Sales, in constant currency, fell by 16 percent in greater China in the third quarter even as they rose 6 percent elsewhere in the region. The Asia-Pacific market also struggled with long-term lockdowns in places like Australia and Japan and a lack of Chinese tourists.
As a result of tension in China, Puma has not been able to be “as flexible as before,” Gulden said. “We still are not in the position to do marketing with Chinese celebrities and traffic in stores is still less than it should be.”
But, he added, there is some optimism, especially as Nov. 11, the Asian shopping festival known as Singles Day, nears. “We have done some trials where consumers can prebook merchandise and that doesn’t look so bad, to be honest,” Gulden reported. “11.11 could be the first light in the tunnel.”
“We were used to sales growth of between 40 and 50 percent in China before,” Gulden added. “But the growth we all took for granted is not there anymore.”
The story in other markets was much more positive. Although Europe remains Puma’s biggest market, sales in the Americas are catching up. Puma has previously said this is the result of a long-term marketing focus on U.S. customers that is now paying off.
Currency-adjusted sales in the Americas grew 31.2 percent over the third quarter to 700.1 million euros, with North America growing 23 percent and Latin America, 61 percent. In Europe, Puma’s sales, currency-adjusted, advanced 22.3 percent to 813.7 million euros.
In U.S. markets, though, the company had the “tightest supply,” port congestion and spiraling freight costs to deal with. Gulden noted that of Puma’s 1.4 billion euros worth of inventory, around a quarter of it was “in transit” and unavailable to shoppers. The company expects these freighting delays to continue for the next three to five months.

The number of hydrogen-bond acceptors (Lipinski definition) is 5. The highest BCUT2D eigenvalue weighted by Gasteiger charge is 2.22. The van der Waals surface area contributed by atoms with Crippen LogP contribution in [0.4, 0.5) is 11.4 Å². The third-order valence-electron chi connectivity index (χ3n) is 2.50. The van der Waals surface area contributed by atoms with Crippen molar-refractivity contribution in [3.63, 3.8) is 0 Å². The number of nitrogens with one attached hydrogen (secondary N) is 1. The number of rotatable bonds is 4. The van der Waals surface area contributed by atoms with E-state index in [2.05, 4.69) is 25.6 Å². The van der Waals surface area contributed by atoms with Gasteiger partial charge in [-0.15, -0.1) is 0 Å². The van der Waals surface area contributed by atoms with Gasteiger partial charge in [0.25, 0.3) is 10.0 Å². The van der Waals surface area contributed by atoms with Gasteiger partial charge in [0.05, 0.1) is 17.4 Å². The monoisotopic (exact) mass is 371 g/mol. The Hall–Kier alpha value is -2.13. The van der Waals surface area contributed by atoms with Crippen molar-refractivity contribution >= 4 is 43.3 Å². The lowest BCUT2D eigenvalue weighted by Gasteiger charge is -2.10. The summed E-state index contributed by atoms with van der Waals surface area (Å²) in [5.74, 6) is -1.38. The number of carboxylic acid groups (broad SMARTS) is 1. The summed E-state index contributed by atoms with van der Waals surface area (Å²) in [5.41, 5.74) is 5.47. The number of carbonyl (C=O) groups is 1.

All of this is adding to Puma’s costs. Operating expenses in the third quarter jumped significantly, up 21.2 percent to 678 million euros. This meant that over the past nine months, Puma’s expenses have increased 20.9 percent to hit 1.93 billion euros.
So far, Puma has tried to avoid passing on the added expense to customers. This may prove impossible in the second half of 2022, though, Gulden cautioned. A combination of more demand than supply, rising prices for raw materials and rocketing freight costs all indicate inflationary pressure, he said.
In terms of sales channels, growth in Puma’s own e-commerce has slowed after huge leaps of more than 74 percent earlier in the year, during pandemic-related lockdowns when brick-and-mortar stores were closed. Although e-commerce slipped to just 4 percent growth, the year-to-date increase in this channel was 22.5 percent, a number Gulden described as satisfactory and on par with global trends.
Footwear makes up most of Puma’s sales and increased 21.6 percent to total 846.9 million euros in the third quarter. Apparel sales rose 21.3 percent to net the brand 735.2 million euros in sales.
Market analysts from the likes of Goldman Sachs, Jeffries, Royal Bank of Canada and J.P. Morgan confirmed that the results were better than expected, describing the company as “solid” despite logistical problems.